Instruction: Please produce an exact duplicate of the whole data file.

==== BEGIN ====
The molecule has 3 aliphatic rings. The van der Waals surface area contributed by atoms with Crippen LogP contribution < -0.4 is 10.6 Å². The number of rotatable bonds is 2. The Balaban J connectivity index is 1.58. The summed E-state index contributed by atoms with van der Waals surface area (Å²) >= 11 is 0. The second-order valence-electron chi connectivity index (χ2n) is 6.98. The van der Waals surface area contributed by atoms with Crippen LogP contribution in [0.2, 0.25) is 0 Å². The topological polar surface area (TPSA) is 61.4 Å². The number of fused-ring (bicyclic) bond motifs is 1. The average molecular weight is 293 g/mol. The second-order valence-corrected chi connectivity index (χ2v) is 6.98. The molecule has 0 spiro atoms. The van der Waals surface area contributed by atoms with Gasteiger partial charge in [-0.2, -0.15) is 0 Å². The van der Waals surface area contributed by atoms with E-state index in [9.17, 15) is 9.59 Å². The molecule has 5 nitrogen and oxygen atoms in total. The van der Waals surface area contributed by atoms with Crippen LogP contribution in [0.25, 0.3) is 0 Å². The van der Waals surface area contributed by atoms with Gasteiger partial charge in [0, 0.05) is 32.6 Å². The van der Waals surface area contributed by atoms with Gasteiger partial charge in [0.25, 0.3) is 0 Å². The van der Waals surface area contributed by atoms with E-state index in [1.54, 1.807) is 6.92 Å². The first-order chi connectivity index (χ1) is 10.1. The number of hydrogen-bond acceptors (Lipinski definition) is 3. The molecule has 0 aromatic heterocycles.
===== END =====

The molecule has 3 aliphatic rings. The van der Waals surface area contributed by atoms with Crippen LogP contribution < -0.4 is 10.6 Å². The number of rotatable bonds is 2. The Balaban J connectivity index is 1.58. The summed E-state index contributed by atoms with van der Waals surface area (Å²) >= 11 is 0. The second-order valence-electron chi connectivity index (χ2n) is 6.98. The van der Waals surface area contributed by atoms with Crippen LogP contribution in [0.2, 0.25) is 0 Å². The topological polar surface area (TPSA) is 61.4 Å². The number of fused-ring (bicyclic) bond motifs is 1. The average molecular weight is 293 g/mol. The second-order valence-corrected chi connectivity index (χ2v) is 6.98. The molecule has 0 spiro atoms. The van der Waals surface area contributed by atoms with Gasteiger partial charge in [-0.2, -0.15) is 0 Å². The van der Waals surface area contributed by atoms with E-state index in [9.17, 15) is 9.59 Å². The molecule has 5 nitrogen and oxygen atoms in total. The van der Waals surface area contributed by atoms with Crippen LogP contribution in [0.25, 0.3) is 0 Å². The van der Waals surface area contributed by atoms with Gasteiger partial charge in [0, 0.05) is 32.6 Å². The van der Waals surface area contributed by atoms with Gasteiger partial charge in [0.25, 0.3) is 0 Å². The van der Waals surface area contributed by atoms with E-state index in [1.54, 1.807) is 6.92 Å². The first-order chi connectivity index (χ1) is 10.1. The number of hydrogen-bond acceptors (Lipinski definition) is 3. The molecule has 0 aromatic heterocycles.